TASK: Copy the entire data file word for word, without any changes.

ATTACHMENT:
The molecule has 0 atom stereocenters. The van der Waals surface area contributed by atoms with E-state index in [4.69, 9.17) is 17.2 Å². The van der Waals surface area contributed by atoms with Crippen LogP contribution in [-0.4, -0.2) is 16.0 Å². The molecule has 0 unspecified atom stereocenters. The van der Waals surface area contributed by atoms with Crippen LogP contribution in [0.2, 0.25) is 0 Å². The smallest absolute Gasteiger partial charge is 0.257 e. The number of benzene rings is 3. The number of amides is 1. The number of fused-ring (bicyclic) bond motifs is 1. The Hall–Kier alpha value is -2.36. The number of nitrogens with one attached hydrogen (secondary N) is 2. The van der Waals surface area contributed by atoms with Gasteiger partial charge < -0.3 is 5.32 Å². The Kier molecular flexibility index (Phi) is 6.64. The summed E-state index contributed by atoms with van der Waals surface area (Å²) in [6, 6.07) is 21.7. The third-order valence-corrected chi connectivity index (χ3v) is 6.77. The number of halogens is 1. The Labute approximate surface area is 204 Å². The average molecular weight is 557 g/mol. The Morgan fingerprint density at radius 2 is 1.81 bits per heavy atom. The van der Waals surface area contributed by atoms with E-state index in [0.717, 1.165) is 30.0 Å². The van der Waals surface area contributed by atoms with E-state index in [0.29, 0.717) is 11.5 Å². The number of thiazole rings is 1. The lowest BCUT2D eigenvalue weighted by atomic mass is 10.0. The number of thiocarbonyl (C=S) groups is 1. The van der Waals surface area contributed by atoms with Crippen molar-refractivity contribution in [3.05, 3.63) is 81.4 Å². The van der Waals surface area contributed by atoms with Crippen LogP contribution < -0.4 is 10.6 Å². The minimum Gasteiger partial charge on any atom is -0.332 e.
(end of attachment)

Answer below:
The molecule has 0 atom stereocenters. The van der Waals surface area contributed by atoms with E-state index in [4.69, 9.17) is 17.2 Å². The van der Waals surface area contributed by atoms with Crippen LogP contribution in [-0.4, -0.2) is 16.0 Å². The molecule has 0 unspecified atom stereocenters. The van der Waals surface area contributed by atoms with Crippen LogP contribution in [0.2, 0.25) is 0 Å². The smallest absolute Gasteiger partial charge is 0.257 e. The number of benzene rings is 3. The number of amides is 1. The number of fused-ring (bicyclic) bond motifs is 1. The Hall–Kier alpha value is -2.36. The number of nitrogens with one attached hydrogen (secondary N) is 2. The van der Waals surface area contributed by atoms with Gasteiger partial charge < -0.3 is 5.32 Å². The Kier molecular flexibility index (Phi) is 6.64. The summed E-state index contributed by atoms with van der Waals surface area (Å²) in [6, 6.07) is 21.7. The third-order valence-corrected chi connectivity index (χ3v) is 6.77. The number of halogens is 1. The Labute approximate surface area is 204 Å². The average molecular weight is 557 g/mol. The Morgan fingerprint density at radius 2 is 1.81 bits per heavy atom. The van der Waals surface area contributed by atoms with E-state index in [0.717, 1.165) is 30.0 Å². The van der Waals surface area contributed by atoms with E-state index in [0.29, 0.717) is 11.5 Å². The number of thiazole rings is 1. The lowest BCUT2D eigenvalue weighted by atomic mass is 10.0. The number of thiocarbonyl (C=S) groups is 1. The van der Waals surface area contributed by atoms with Crippen molar-refractivity contribution in [3.05, 3.63) is 81.4 Å². The van der Waals surface area contributed by atoms with Crippen LogP contribution < -0.4 is 10.6 Å². The minimum Gasteiger partial charge on any atom is -0.332 e.